Of the hundreds of people I’ve met on this trip, almost without exception my favorites have been New Yorkers, or at least New Yorkish. It shows how provincial I am, I suppose.
Kelly and Amy adopted me in San Cristóbal. You wouldn’t guess from Kelly’s studenty demeanor that she’s a senior public defender; three months in Guatemala has dissolved the stress of working with rapists and murderers every day back home. Amy, it turns out, is a Brooklyn Heights neighbor of mine. She advocates for immigrants and refugees, and we spent a happy evening complaining about John Ashcroft and the INS, and swapping notes on our favorite neighborhood spots.
‘You go to Ferdinando’s too? What about Frank’s Lounge?’
After San Cristóbal we headed to Palenque together. The heat was a shock after the chill of the mountains, and I felt submerged in the thick air. We caught a taxi out of town, where foliage cover promised more bearable temperatures.
El Panchan is one of those self-proclaimed jungle paradises that’s carefully nowhere. There were few indications that I was not back in southern Thailand. Rakshita’s, a vegetarian restaurant, offered fruit smoothie combinations with gringo names. Signs invited guests to hatha yoga and kabbala chanting, full body massage and ‘Maya’ tarot card readings. There was carrot cake for sale. As we looked around doubtfully, gray-bearded Keith bounded over with a history.
‘Don Moises, the founder here, he was a real visionary. Fifteen years ago this was just a field. The mature trees were here, but otherwise it had been cleared. So he bought the land and reforested it. And the birds came back—stuff grows so fast here—and the howler monkeys and spider monkeys showed up. He divided it into parcels of land for his kids, and they each built something a bit different in style. But it all hangs together. Rakshita’s is the vegetarian, spiritual resort. Then there’s the Italian restaurant over there by those cabañas…’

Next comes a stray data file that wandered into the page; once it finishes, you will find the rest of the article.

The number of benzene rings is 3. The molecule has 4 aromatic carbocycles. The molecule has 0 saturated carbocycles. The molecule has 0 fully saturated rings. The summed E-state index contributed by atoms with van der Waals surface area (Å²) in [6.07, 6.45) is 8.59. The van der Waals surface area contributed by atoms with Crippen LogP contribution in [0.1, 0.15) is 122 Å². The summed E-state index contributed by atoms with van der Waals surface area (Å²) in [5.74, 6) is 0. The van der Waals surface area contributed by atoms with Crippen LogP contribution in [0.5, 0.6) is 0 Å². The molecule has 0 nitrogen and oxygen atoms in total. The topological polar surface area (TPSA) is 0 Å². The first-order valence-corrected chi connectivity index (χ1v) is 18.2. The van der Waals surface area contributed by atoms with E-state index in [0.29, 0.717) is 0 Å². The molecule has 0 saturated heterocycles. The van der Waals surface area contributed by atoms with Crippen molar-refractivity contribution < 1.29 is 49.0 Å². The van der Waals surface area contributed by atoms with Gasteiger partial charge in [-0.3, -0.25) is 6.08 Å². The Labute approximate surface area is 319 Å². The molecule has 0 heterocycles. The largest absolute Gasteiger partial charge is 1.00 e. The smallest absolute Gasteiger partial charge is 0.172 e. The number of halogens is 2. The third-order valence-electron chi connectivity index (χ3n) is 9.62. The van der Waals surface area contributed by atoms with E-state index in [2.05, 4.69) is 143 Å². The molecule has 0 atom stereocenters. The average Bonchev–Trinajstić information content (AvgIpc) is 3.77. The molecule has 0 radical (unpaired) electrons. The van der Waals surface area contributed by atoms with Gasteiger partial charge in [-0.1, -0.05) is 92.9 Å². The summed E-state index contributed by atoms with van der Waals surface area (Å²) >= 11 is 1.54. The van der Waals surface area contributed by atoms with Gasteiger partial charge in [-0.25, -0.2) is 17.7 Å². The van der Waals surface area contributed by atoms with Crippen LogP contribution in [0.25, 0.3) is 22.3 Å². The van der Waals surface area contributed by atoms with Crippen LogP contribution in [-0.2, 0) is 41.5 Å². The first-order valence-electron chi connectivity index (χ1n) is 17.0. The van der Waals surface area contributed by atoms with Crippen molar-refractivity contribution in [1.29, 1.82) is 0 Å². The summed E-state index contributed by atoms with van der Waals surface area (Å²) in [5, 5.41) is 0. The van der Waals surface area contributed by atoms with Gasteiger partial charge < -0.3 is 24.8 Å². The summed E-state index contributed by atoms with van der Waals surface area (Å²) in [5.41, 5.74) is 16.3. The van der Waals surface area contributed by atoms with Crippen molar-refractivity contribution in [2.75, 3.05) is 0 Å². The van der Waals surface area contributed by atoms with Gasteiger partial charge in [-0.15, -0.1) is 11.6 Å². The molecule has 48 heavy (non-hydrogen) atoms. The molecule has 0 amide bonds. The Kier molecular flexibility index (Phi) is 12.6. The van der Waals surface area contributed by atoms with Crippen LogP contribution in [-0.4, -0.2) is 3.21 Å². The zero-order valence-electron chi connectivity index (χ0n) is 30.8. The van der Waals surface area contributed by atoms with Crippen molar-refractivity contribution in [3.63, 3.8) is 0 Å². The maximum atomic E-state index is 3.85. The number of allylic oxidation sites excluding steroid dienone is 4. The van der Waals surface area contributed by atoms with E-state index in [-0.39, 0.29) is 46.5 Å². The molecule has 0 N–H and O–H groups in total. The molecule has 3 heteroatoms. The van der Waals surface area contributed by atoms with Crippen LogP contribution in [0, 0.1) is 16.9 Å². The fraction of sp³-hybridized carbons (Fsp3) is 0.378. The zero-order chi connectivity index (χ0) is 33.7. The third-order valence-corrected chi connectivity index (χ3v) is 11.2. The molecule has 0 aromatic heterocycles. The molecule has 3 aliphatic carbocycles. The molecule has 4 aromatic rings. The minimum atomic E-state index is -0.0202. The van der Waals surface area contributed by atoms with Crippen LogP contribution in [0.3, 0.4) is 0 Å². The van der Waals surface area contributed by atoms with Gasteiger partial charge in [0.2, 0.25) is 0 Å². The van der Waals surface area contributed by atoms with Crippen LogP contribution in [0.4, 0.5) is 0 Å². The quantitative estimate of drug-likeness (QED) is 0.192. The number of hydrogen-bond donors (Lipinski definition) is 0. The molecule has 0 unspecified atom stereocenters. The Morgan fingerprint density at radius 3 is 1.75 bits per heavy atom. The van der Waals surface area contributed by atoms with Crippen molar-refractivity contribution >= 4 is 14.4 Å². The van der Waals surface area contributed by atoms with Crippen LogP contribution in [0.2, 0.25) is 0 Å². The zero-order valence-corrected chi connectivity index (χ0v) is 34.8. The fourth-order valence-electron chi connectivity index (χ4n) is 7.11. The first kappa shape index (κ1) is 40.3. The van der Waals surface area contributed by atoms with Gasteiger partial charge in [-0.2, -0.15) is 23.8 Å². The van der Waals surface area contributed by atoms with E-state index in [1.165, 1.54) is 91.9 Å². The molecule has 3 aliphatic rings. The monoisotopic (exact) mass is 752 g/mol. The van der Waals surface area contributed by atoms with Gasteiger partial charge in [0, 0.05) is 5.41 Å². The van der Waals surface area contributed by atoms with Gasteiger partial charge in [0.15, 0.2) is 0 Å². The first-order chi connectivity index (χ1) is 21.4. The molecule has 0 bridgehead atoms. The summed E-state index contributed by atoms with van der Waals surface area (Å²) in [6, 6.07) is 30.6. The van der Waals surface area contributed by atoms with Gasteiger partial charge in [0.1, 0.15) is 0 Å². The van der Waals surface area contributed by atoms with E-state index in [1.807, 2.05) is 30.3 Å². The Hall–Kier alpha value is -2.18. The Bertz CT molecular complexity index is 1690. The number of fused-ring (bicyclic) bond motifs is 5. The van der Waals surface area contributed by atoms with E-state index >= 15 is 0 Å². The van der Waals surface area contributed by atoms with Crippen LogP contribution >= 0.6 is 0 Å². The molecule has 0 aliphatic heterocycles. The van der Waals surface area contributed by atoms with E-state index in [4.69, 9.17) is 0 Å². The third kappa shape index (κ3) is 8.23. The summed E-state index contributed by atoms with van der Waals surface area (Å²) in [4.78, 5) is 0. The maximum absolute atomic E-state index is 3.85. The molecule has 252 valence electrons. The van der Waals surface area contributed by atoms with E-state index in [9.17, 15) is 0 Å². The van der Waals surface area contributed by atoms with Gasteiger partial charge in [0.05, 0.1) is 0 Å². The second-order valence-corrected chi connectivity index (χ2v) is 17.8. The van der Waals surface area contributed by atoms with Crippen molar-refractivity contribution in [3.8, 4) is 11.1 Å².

Certainly, it was beautiful. The restaurant deck was on the second floor, and the open sides looked out on vines, ginger, jacaranda, and palms. There was a small meditation temple down the path, and groves of wooden cabañas hidden by trees. Budget travelers swung in bright hammocks. Birds and butterflies fluttered.
The staff spoke English automatically. I hadn’t seen this anywhere else in Mexico. Some could barely speak Spanish; they had been recruited from the guests, who themselves were from the International Traveler Tribe. Keith was typical, an eager old hippie here to do some ‘inner work’.
‘It’s where I need to be right now,’ he said, mistily. ‘I don’t know how long I’m here for, but every day I give thanks for the healing energy of this place.’
My lawyer companions nodded politely and turned back to their smoothies.
There were dozens of young Germans and Dutch, and far too many blond dreadlocks and body piercings.
‘I feel old,’ said Amy. At the next table, a baby-faced boy with matted dreads held two young women in thrall with his manliness.
‘And when I woke up the second bottle was totally empty. Guess I musta just started slammin’ into it right after the guys left. So I woke up, and I’d puked under the hammock, and my dog was eating the stuff…’
‘Ewwwww,’ said the girls, and giggled.
‘Oh for Jesus’s sake,’ I said, twirling my gringo spaghetti.
‘Shush,’ said Amy, ‘the boy is courting.’
I went to yoga that evening, as an exercise in community bonding, and also to exorcise the phantom limb of my backpack. This was kabbala yoga, whatever that was. I arrived late and missed the introduction, and so assumed it was little more than a gentle beginner’s class with not much attention to form. But then, after final relaxation, when we lay floppy and spreadeagled on the floor, the teacher announced it was time for chanting.